There, we took a break and enjoyed the views, the wildlife, and the river itself. 

The Jeep on the Banks of the Cheat - Click to Enlarge
The Jeep on the Banks of the CheatThe Jeep on the Banks of the CheatThe Jeep on the Banks of the Cheat
The Jeep on the Banks of the CheatThe Jeep on the Banks of the Cheat

We scouted out the river between here and Beaver Hole and quickly saw that there was too much water to get across…  It would have been interesting if the river had been lots lower…

Tadpoles (with legs)
Tadpoles and... Do you see anything else? - Click to Enlarge

Ted at the Cheat RiverTed at the Cheat River
Ted at the Cheat RiverStumped?
Birds Catching Updrafts - Click to Enlarge

Ted at the Cheat River
Ted at the Cheat River - Click to Enlarge

Ted overbalanced and slipped on the rocks and went down into the water, walkie-talkie first, so we quickly took the batteries out of it, left it taken apart, and shook the water out of it.  We will see later if it still works...

When we finished looking around, Ted and I got back in the Jeep and climbed back up to the trail.  We turned in the direction of the cache and soon reached a point where the trail necked down to ATV width.

It was theoretically possible to continue, and indeed, I considered it for a moment.  But the thought of dragging the Mountain Laurel brush down the side of my Jeep for another mile just didn’t sound like a good idea.  Not that the paint isn’t already well scratched, but I just wasn’t in the mood for it today.

So we packed up a knapsack, secured the Jeep, and set out on foot.  It was nice.  The trail was shaded, it was sunny but not real hot.  We were very happy walking along headed in the general direction of the cache.  It seemed like nothing could go wrong…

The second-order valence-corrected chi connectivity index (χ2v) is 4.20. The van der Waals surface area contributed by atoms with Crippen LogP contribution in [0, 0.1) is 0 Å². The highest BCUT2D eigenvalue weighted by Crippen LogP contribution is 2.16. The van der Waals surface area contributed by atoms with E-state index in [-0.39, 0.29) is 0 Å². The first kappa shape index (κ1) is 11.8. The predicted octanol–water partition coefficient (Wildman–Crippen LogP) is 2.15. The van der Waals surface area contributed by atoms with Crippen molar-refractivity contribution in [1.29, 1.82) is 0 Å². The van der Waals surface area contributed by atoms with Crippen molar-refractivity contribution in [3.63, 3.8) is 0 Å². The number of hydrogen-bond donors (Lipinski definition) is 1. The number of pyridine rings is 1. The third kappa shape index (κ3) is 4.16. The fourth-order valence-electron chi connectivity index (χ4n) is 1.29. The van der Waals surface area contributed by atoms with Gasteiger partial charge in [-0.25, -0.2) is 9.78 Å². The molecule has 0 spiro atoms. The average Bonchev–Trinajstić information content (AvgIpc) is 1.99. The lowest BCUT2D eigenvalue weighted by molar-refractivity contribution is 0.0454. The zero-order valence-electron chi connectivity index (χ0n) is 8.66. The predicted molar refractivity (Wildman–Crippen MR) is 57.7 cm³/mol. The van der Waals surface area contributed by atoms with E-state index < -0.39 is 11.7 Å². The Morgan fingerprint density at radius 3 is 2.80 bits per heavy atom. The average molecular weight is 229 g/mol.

A Twist

Hindsight is 20-20.  I can always look back and see where I screwed up, where I should have made different choices than the ones I did.   For us, I would say we should have re-read the cache description a little more carefully and thought about what it said:


Now to be fair to myself, we weren’t coming down from Cheat View Cache so reading this casually (which was a mistake) I missed the part that said “THE MOUNTAIN HERE IS VERY STEEP AND TREACHEROUS.” I missed it completely.

And that was a big mistake.

So we reached the bottom and had the .6 mile hike ahead of us.  We packed water and snacks, and set out.  Pretty soon we reached a washed out stream crossing. 

Peeking out at The Cheat River
Peeking out at The Cheat River - Click to Enlarge

Just after that, on the left, was a well-defined path that went up the side of the hill quite steeply.  I looked at the GPS.  The cache was about .2 mile away and according to my display, a few hundred feet higher in elevation.  So I deduced that this well-defined path must be a good way to get up this steep mountain and level off at the cache.

I could not have been more wrong.  But at the time it seemed to make perfect sense.  So Ted and I started up this path.  Pretty soon we came to some fallen branches, not much more that twigs really, across the path.  So we went around it and continued up the path.

Except at that point the “path” reduced to nothing more than an animal trail, or perhaps even a trail of where water had run down the steep hill.  Still it seemed to make sense and we continued.  But now the ground was crumbly-loose and the footing was very insecure.

When we reached the elevation of the cache, about .16 mile away, we started to traverse the hillside.  And that’s when it got really hairy.  There was no trail.  There was no path.  There was no evidence that anything had walked this way.  And it quickly became apparent that the going was going to be extremely tough.  But still it seemed do-able.  What a dolt I am.

By the time we got to the point .14 mile from the cache, still at the same elevation as the cache, we were fair clinging to the side of this canyon by anything that proved to be truly anchored. 

Most everything I reached for either came uprooted or crumbled.  Almost every step I took required first establishing how stable the ground was, then removing the deep leaf deposits, then scrubbing down to dirt, then finding something to grab onto in case I was to slip.  That was every step, a foot at a time!

The hill is nearly straight down with little to stop one from falling all the way into the bottom of the canyon.  The trees are quite sparse, and most are not much more than a one or two inch sapling.

At this point I had Ted holding onto my belt very solidly and I was constantly coaching him:

“Are you OK?”  “Are you holding on?”  “Stay leaning into the hill.”  “Stay in my tracks.”